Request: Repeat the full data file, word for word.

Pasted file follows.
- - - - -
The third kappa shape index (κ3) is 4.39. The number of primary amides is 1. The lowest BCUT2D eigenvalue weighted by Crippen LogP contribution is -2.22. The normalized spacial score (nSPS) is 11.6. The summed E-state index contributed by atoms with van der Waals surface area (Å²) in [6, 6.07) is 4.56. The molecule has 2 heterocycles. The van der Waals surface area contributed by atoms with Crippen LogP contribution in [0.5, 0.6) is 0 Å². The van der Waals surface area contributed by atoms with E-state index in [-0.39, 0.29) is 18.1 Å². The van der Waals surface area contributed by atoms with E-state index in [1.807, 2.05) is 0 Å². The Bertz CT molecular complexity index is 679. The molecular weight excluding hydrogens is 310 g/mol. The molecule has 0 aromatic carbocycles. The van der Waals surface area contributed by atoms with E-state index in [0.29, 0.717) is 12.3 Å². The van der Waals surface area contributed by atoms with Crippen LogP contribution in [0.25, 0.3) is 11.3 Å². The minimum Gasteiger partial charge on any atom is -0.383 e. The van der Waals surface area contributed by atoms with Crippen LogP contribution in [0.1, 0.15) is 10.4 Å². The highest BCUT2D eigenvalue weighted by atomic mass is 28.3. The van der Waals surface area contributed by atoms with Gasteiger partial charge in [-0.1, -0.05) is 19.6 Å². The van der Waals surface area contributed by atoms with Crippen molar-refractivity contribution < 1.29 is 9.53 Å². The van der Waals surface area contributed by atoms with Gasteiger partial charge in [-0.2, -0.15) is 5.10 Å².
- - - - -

The third kappa shape index (κ3) is 4.39. The number of primary amides is 1. The lowest BCUT2D eigenvalue weighted by Crippen LogP contribution is -2.22. The normalized spacial score (nSPS) is 11.6. The summed E-state index contributed by atoms with van der Waals surface area (Å²) in [6, 6.07) is 4.56. The molecule has 2 heterocycles. The van der Waals surface area contributed by atoms with Crippen LogP contribution in [0.5, 0.6) is 0 Å². The van der Waals surface area contributed by atoms with E-state index in [-0.39, 0.29) is 18.1 Å². The van der Waals surface area contributed by atoms with E-state index in [1.807, 2.05) is 0 Å². The Bertz CT molecular complexity index is 679. The molecular weight excluding hydrogens is 310 g/mol. The molecule has 0 aromatic carbocycles. The van der Waals surface area contributed by atoms with E-state index in [0.29, 0.717) is 12.3 Å². The van der Waals surface area contributed by atoms with Crippen LogP contribution in [0.25, 0.3) is 11.3 Å². The minimum Gasteiger partial charge on any atom is -0.383 e. The van der Waals surface area contributed by atoms with Crippen LogP contribution in [0.1, 0.15) is 10.4 Å². The highest BCUT2D eigenvalue weighted by atomic mass is 28.3. The van der Waals surface area contributed by atoms with Gasteiger partial charge in [-0.1, -0.05) is 19.6 Å². The van der Waals surface area contributed by atoms with Crippen molar-refractivity contribution < 1.29 is 9.53 Å². The van der Waals surface area contributed by atoms with Gasteiger partial charge in [-0.2, -0.15) is 5.10 Å².